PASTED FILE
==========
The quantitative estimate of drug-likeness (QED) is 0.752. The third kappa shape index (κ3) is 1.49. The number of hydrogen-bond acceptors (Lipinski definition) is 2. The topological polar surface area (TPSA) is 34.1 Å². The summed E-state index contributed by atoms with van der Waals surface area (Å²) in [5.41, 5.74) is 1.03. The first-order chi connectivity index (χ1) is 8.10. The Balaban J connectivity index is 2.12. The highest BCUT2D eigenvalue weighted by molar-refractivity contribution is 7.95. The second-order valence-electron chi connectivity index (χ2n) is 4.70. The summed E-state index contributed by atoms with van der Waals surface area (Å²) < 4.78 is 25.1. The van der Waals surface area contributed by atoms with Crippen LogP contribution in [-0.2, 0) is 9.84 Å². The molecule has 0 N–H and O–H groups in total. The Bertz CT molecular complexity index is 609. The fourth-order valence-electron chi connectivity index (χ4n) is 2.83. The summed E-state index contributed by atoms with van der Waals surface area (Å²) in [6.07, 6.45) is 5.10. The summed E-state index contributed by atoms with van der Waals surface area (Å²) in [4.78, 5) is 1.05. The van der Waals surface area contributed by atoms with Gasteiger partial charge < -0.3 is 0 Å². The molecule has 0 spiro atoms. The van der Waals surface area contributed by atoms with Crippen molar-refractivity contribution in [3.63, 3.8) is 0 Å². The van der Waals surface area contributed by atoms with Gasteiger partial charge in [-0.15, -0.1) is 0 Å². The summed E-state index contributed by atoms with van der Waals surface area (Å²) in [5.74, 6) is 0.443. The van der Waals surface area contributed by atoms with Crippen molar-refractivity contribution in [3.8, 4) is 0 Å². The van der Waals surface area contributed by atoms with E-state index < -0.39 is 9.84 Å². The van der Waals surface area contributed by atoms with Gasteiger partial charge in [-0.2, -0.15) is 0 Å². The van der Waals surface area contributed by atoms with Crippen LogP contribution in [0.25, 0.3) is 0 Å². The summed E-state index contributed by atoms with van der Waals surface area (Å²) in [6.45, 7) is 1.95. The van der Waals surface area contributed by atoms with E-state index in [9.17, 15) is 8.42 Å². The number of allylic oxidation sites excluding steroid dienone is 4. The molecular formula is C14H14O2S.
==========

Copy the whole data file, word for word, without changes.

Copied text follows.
The quantitative estimate of drug-likeness (QED) is 0.752. The third kappa shape index (κ3) is 1.49. The number of hydrogen-bond acceptors (Lipinski definition) is 2. The topological polar surface area (TPSA) is 34.1 Å². The summed E-state index contributed by atoms with van der Waals surface area (Å²) in [5.41, 5.74) is 1.03. The first-order chi connectivity index (χ1) is 8.10. The Balaban J connectivity index is 2.12. The highest BCUT2D eigenvalue weighted by molar-refractivity contribution is 7.95. The second-order valence-electron chi connectivity index (χ2n) is 4.70. The summed E-state index contributed by atoms with van der Waals surface area (Å²) < 4.78 is 25.1. The van der Waals surface area contributed by atoms with Crippen LogP contribution in [-0.2, 0) is 9.84 Å². The molecule has 0 N–H and O–H groups in total. The Bertz CT molecular complexity index is 609. The fourth-order valence-electron chi connectivity index (χ4n) is 2.83. The summed E-state index contributed by atoms with van der Waals surface area (Å²) in [6.07, 6.45) is 5.10. The summed E-state index contributed by atoms with van der Waals surface area (Å²) in [4.78, 5) is 1.05. The van der Waals surface area contributed by atoms with Gasteiger partial charge < -0.3 is 0 Å². The molecule has 0 spiro atoms. The van der Waals surface area contributed by atoms with Crippen molar-refractivity contribution in [3.63, 3.8) is 0 Å². The van der Waals surface area contributed by atoms with Gasteiger partial charge in [-0.15, -0.1) is 0 Å². The summed E-state index contributed by atoms with van der Waals surface area (Å²) in [5.74, 6) is 0.443. The van der Waals surface area contributed by atoms with Crippen molar-refractivity contribution in [3.8, 4) is 0 Å². The van der Waals surface area contributed by atoms with E-state index < -0.39 is 9.84 Å². The van der Waals surface area contributed by atoms with Gasteiger partial charge in [-0.2, -0.15) is 0 Å². The van der Waals surface area contributed by atoms with Crippen LogP contribution in [0.25, 0.3) is 0 Å². The summed E-state index contributed by atoms with van der Waals surface area (Å²) in [6.45, 7) is 1.95. The van der Waals surface area contributed by atoms with E-state index in [9.17, 15) is 8.42 Å². The number of allylic oxidation sites excluding steroid dienone is 4. The molecular formula is C14H14O2S.